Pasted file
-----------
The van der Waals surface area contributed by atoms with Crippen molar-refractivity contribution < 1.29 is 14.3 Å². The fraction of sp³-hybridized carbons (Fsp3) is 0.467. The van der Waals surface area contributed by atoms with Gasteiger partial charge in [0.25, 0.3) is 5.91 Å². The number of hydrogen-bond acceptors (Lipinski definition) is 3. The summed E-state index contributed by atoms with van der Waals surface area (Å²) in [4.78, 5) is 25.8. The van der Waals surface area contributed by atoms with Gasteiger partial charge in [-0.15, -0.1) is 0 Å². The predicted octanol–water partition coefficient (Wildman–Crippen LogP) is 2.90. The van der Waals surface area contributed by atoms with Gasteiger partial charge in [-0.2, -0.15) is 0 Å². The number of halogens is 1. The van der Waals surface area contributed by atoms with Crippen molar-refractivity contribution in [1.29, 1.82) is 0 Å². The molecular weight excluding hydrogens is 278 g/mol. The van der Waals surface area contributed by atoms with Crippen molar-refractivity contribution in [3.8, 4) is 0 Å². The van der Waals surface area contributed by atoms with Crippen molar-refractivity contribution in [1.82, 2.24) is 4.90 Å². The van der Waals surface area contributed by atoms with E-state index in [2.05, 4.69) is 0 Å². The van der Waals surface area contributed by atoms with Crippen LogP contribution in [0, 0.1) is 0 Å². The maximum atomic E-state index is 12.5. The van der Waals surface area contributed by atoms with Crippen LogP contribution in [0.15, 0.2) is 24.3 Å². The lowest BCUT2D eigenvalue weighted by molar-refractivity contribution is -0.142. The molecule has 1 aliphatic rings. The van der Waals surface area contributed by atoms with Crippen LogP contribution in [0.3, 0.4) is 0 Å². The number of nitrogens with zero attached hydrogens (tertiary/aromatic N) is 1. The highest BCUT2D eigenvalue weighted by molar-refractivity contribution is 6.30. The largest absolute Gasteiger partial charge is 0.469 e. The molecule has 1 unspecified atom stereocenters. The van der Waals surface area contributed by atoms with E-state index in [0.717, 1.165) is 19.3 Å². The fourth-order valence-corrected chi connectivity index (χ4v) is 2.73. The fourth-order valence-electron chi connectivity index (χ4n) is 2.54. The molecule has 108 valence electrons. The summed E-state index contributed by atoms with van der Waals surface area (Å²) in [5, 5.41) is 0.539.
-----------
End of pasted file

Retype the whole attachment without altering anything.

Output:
The van der Waals surface area contributed by atoms with Crippen molar-refractivity contribution < 1.29 is 14.3 Å². The fraction of sp³-hybridized carbons (Fsp3) is 0.467. The van der Waals surface area contributed by atoms with Gasteiger partial charge in [0.25, 0.3) is 5.91 Å². The number of hydrogen-bond acceptors (Lipinski definition) is 3. The summed E-state index contributed by atoms with van der Waals surface area (Å²) in [4.78, 5) is 25.8. The van der Waals surface area contributed by atoms with Gasteiger partial charge in [-0.15, -0.1) is 0 Å². The predicted octanol–water partition coefficient (Wildman–Crippen LogP) is 2.90. The van der Waals surface area contributed by atoms with Gasteiger partial charge in [-0.2, -0.15) is 0 Å². The number of halogens is 1. The van der Waals surface area contributed by atoms with Crippen molar-refractivity contribution in [1.29, 1.82) is 0 Å². The molecular weight excluding hydrogens is 278 g/mol. The van der Waals surface area contributed by atoms with Crippen molar-refractivity contribution in [3.8, 4) is 0 Å². The van der Waals surface area contributed by atoms with Crippen molar-refractivity contribution in [1.82, 2.24) is 4.90 Å². The van der Waals surface area contributed by atoms with E-state index in [2.05, 4.69) is 0 Å². The van der Waals surface area contributed by atoms with Crippen LogP contribution in [0, 0.1) is 0 Å². The maximum atomic E-state index is 12.5. The van der Waals surface area contributed by atoms with Crippen LogP contribution in [0.15, 0.2) is 24.3 Å². The lowest BCUT2D eigenvalue weighted by molar-refractivity contribution is -0.142. The molecule has 1 aliphatic rings. The van der Waals surface area contributed by atoms with Crippen LogP contribution in [0.3, 0.4) is 0 Å². The number of nitrogens with zero attached hydrogens (tertiary/aromatic N) is 1. The highest BCUT2D eigenvalue weighted by molar-refractivity contribution is 6.30. The largest absolute Gasteiger partial charge is 0.469 e. The molecule has 1 unspecified atom stereocenters. The van der Waals surface area contributed by atoms with E-state index in [0.717, 1.165) is 19.3 Å². The fourth-order valence-corrected chi connectivity index (χ4v) is 2.73. The fourth-order valence-electron chi connectivity index (χ4n) is 2.54. The molecule has 108 valence electrons. The summed E-state index contributed by atoms with van der Waals surface area (Å²) in [5, 5.41) is 0.539.